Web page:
West Timor’s most traditional village community
Originally published in Bali and Beyond Magazine
The sound of the motorbike’s engine faded and I was alone at the end of the rutted red track. Quiet returned in the form of a gentle tapestry of birdsong and the busy whisper of the river, running through its field of bleached stones. Green hills rose on all sides.
I had spent the night in the little upland town of Soe, 110 kilometers east of Kupang, setting out early in the morning in a brightly colored public minibus. The passengers were old men dressed in sarongs of hand-woven ikat cloth. As we wound along a tortuous forest road they had asked where I was going.
“Boti,” I told them, and they nodded – ah yes, Boti, of course! – and when a heart-stopping view opened from a high ridge, the man sitting beside me pointed towards a scattering of rooftops on a distant green slope.
“Boti,” he said; “there it is…”
The minibus dropped me at the roadside and a young man on a motorbike took me along a rough track through the trees until we reached the stony riverbed, the point beyond which vehicles could not travel. I would have to complete the last part of my journey on foot, and as I was heading for a village famous for having guarded its traditions more closely than any other community in West Timor, that seemed like the best way to go.
I shouldered my backpack, picked my way to the edge of the rushing water, then slipped off my shoes and waded to the far shore…
The rugged green uplands of Timor are chock-full with traditional villages, but Boti stands out as something special. This is a community still ruled over by its own, self-styled king, a place that over the generations kept colonialists and Christian missionaries at bay and that still prefers its own age-old adat customs to the modern Indonesian nation state.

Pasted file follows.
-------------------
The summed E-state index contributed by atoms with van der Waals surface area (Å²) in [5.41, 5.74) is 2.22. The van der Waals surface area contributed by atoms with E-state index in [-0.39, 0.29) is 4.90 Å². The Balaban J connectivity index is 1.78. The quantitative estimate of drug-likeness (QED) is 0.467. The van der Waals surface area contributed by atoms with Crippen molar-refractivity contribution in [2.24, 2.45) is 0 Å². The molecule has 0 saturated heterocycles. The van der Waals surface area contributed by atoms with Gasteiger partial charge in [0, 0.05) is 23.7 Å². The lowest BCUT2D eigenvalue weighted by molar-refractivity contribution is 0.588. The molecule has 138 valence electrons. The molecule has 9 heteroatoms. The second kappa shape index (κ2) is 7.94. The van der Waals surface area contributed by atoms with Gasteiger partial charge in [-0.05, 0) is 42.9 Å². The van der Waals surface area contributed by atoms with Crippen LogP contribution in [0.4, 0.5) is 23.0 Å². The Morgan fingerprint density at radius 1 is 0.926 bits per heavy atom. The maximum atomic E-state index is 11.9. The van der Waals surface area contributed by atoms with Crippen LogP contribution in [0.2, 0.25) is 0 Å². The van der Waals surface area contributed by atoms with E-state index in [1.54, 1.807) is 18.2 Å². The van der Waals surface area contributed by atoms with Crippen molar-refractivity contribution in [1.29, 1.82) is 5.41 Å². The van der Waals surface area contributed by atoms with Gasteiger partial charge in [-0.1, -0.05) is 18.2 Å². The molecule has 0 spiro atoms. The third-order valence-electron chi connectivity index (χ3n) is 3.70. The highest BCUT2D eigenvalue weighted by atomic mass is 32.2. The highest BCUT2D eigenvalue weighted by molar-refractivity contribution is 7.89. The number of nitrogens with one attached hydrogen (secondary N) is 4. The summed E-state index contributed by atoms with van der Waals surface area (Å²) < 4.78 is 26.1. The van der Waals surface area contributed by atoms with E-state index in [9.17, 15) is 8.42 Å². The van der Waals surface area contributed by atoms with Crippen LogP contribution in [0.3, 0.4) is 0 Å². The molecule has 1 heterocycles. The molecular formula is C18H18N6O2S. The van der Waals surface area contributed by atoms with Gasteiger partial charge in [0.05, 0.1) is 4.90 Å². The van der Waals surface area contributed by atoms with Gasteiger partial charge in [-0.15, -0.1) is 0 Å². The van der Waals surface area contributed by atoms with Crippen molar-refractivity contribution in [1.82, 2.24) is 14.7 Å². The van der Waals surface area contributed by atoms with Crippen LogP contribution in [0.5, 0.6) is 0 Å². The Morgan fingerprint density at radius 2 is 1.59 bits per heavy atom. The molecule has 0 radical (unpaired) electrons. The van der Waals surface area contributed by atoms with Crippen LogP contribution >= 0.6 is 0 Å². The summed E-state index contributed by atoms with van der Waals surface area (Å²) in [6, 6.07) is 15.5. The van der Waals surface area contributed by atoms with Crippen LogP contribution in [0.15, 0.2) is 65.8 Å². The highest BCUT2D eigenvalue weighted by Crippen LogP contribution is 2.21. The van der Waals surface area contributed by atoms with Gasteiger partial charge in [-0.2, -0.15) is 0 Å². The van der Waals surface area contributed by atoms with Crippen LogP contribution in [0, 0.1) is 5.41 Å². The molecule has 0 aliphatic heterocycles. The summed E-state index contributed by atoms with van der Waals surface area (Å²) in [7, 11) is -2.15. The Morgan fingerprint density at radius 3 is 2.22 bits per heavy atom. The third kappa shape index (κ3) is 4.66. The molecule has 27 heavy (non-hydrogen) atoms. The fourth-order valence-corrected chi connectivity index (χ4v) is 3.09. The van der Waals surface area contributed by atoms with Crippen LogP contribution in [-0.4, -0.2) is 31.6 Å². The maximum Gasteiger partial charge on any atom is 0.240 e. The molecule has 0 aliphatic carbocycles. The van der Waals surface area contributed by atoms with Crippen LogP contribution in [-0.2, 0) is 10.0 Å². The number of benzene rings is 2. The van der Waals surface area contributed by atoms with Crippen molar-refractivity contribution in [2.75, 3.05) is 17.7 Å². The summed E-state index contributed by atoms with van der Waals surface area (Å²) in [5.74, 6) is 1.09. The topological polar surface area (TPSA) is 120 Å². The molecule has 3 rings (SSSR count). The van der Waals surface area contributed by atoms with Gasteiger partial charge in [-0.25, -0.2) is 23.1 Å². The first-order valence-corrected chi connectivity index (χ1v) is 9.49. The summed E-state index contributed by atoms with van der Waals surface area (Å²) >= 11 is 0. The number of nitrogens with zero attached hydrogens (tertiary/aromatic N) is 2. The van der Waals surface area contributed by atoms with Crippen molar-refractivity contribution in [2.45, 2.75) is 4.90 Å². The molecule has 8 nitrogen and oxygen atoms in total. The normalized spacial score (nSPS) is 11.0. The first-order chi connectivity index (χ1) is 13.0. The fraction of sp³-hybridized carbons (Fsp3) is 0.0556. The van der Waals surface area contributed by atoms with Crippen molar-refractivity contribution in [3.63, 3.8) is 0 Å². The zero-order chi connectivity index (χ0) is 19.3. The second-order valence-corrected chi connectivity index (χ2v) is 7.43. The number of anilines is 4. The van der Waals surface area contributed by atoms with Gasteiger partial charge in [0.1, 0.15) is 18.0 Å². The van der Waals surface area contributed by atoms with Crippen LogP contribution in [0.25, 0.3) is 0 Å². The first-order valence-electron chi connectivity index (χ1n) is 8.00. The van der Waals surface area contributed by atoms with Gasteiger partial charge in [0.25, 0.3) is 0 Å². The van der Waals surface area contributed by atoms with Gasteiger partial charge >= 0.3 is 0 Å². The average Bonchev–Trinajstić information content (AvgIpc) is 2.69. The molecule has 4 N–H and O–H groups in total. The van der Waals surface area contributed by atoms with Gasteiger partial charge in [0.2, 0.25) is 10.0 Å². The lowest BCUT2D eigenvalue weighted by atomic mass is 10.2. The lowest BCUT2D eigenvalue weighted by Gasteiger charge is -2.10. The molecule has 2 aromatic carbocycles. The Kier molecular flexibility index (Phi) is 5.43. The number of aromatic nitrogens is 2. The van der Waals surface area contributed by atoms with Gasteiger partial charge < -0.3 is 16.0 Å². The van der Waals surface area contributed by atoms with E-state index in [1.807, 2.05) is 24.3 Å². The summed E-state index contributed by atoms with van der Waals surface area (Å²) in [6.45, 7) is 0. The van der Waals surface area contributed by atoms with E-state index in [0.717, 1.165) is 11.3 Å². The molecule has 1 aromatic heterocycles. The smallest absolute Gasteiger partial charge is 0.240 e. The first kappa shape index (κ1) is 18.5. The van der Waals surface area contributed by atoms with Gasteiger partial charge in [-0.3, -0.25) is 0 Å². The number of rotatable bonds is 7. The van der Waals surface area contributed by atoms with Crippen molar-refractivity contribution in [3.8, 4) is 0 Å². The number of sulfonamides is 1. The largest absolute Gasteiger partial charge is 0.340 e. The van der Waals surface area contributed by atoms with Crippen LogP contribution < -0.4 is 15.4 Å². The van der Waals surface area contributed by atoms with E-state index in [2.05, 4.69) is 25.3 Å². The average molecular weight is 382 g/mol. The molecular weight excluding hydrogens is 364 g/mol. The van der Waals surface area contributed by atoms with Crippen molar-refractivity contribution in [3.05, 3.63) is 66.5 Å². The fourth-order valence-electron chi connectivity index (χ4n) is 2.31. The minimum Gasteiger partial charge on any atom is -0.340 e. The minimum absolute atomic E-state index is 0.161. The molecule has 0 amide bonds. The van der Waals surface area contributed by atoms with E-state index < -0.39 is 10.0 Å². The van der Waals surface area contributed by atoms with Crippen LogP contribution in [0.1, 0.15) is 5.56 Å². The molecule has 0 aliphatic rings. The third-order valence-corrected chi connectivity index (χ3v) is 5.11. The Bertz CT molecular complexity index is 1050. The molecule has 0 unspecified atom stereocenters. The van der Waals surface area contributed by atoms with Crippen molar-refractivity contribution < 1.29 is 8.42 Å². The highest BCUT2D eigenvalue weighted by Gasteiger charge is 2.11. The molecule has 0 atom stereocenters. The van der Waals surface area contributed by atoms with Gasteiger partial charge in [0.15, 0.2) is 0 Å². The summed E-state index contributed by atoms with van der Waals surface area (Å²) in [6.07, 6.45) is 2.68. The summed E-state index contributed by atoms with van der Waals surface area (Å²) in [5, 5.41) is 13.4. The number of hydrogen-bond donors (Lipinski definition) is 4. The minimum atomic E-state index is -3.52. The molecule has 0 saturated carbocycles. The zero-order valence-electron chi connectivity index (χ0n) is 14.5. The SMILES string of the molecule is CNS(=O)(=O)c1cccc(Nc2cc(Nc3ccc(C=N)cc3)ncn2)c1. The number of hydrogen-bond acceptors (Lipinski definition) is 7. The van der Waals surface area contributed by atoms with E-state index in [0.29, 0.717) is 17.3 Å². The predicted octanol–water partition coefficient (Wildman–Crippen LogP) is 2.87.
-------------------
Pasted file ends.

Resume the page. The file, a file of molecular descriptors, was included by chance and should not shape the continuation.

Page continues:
But if that all makes it sound like a daunting place for the would-be traveler, then rest assured that there is one foreign phenomenon that Boti has welcomed, shrewdly, successfully, and entirely on their own terms – tourism. Well-behaved, culturally respectful visitors, prepared to brave the rough roads to Boti’s ridge-top fastness, will receive a warm welcome.
Across the riverbed the track reappeared, rising into the forest. Houses with neat gardens and thatched, dome-roofed outbuildings appeared beneath the trees. Chickens and bristly black pigs wandered ahead of me along the track. A small boy politely led me to the threshold of what looked like a beautiful half-wild garden – the inner compound of Boti where I was to be the guest of the village’s royal family.
At the end of a stone paved path stood the king’s house, a neat little chalet with a tin roof. Sitting on the wooden veranda were a gaggle of women in ikat skirts. They welcomed me as if they had been expecting me, and in a few minutes a glass of sweet tea and a plate of fried bananas had been placed in front of me. The women, grouped around Mama Tua, the Queen of Boti, talked softly, the beads of their heavy jewelry clicking together as they moved their hands.
Guidebooks make much of the fact that little Indonesian is spoken in Boti. However, village children now attend government schools, and while most older people know nothing of the national lingua franca, many villagers, including Mama Tua, do speak Indonesian – slowly, carefully and precisely, handling the language like the foreign object that it is.
Around twenty people live in the inner compound of Boti, while another 70 households beyond its wickerwork fence also closely follow the original adat customs of the village. They are mixed in amongst families who have adopted Indonesian identity and Protestant religion, but according to Mama Tua a total of “315 souls” still follow Boti’s original ancestor-worshipping faith.